Podcasts Round-up 02/2017
These last few weeks have been somewhat disheartening and confusing, so I’ve once again fled to the world of podcasts for distraction, answers and (mostly) more questions. Here are some of my favourite episodes from January/February:
- One of the more interesting debates around the Trump administration’s policies has been around the role of (free) trade, jobs, inequality and growth. During his campaign, Trump had a long list of suspects that he accused of having killed the American Dream — and near the top was China. In this episode of Freakonomics, Steven Dubner discusses the effects of rising Chinese import competition on the US labour market with David Autor, Economist at MIT. They analyse the impacts of sending manufacturing jobs overseas, and whether this led to cheaper imports and newer, better jobs to replace the off-shored ones — a great 101 on labour economics in 2017! After listening to Dubner and Autor’s conversation on macro-level labour market issues in the US I’d recommend Planet Money’s short podcast on what the Trade Adjustment Assistance programme (the US government’s programme aimed at retraining workers who lost their job due to trade policy) actually looks like on the ground, more specifically in Erie, Pennsylvania. Here, General Electric downsized a locomotive factory and 1,500 people lost their jobs, many of whom signed up for TAA benefits. Some useful insights and lessons for policy alternatives…!
- With China still on my mind from Freakonomics, I enjoyed this Guardian long read podcast on the country’s nation-wide high school/college admission exam, the “Gaokao”, which is supposedly one of the world’s toughest school exams. This episode follows one student during his exam preparations, and looks at the implications of the Gaokao for education policy in China more widely. I am neither an education policy nor a China expert but thought this was interesting stuff!
- One thing I really like about podcasts is that they can cast new light on topics we might know a lot about, mainly through bringing together quite different perspectives in one show. This is exactly what I thought when listening to this recent New Yorker podcast on current developments in the Israel — Palestine conflict (pre-Trump’s announcements on 15 February). Dani Dayan, the Consul General of Israel in New York, discusses his call for “peaceful non-reconciliation”; Ramallah-based pollster Khalil Shikaki explains why some Palestinians accept a one-state solution that strikes them as reminiscent of apartheid; and Merav Michaeli, a Labour Party member of Israel’s Knesset asserts that there is still a chance -however slim- for a negotiated peace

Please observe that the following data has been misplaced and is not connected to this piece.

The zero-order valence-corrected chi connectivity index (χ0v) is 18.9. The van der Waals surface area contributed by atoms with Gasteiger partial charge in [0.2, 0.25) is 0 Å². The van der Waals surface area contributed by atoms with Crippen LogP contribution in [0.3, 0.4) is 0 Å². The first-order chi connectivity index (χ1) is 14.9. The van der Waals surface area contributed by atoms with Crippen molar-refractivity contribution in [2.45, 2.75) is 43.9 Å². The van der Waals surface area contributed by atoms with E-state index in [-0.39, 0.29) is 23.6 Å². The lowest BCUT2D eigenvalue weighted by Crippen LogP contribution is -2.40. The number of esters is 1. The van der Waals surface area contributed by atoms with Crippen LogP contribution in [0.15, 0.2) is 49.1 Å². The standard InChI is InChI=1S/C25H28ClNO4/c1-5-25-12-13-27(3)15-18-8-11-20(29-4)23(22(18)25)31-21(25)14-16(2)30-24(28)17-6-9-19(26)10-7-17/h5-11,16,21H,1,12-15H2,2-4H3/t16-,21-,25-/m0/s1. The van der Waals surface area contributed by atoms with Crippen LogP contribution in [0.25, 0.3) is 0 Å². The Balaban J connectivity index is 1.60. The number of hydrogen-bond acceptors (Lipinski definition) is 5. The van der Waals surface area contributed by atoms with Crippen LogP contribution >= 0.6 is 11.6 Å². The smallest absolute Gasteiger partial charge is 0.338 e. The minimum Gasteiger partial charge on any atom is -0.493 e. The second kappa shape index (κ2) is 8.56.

- Let’s move on from politics and public policy! There are two podcasts I listened to last month that I found particularly fascinating for their (chilling) insights into worlds far beyond my imagination. First, in this Hidden Brain episode, Shankar Vedantam interviews sociologist Brooke Harrington about her recent book on billionaires. To gather data for her research, Harrington had a brilliant idea: she decided to become a wealth manager. This way, she got access to other wealth managers who have unique insights into the finances, decisions and emotions of the richest of the rich (and yes, the world’s eight richest billionaires control the same wealth between them as the poorest half of the globe’s population, in case you’ve missed Oxfam’s 2017 WEF report). Second, Steve Fishman and Ellen Horne Audible presented their new Audible series Ponzi Supernova on Radiolab last week. Fishman is the first journalist who managed to interview Bernie Madoff, the world’s #1 fraudster, and his material provides a gripping insight into how and why one man could run a Ponzi scheme worth $65 billion.
- As always, most of Russ Roberts’ EconTalk Podcast episodes from the past few weeks are brilliant — from his conversation with Sam Quinones on the economics of Heroin and Opioids in the US to a fascinating discussion with Jim Epstein on his paper on why Venezuela is becoming a Bitcoin hub in the current crisis— it’s worth subscribing to Russ’ weekly podcast!
- Last but not least, if you’re interested in DFID policy I’d recommend listening to Stefan Dercon’s 8min “mini-podcast” on our recently published Economic Development policy.
That’s it for this month — do let me know if you have any thoughts, comments or questions!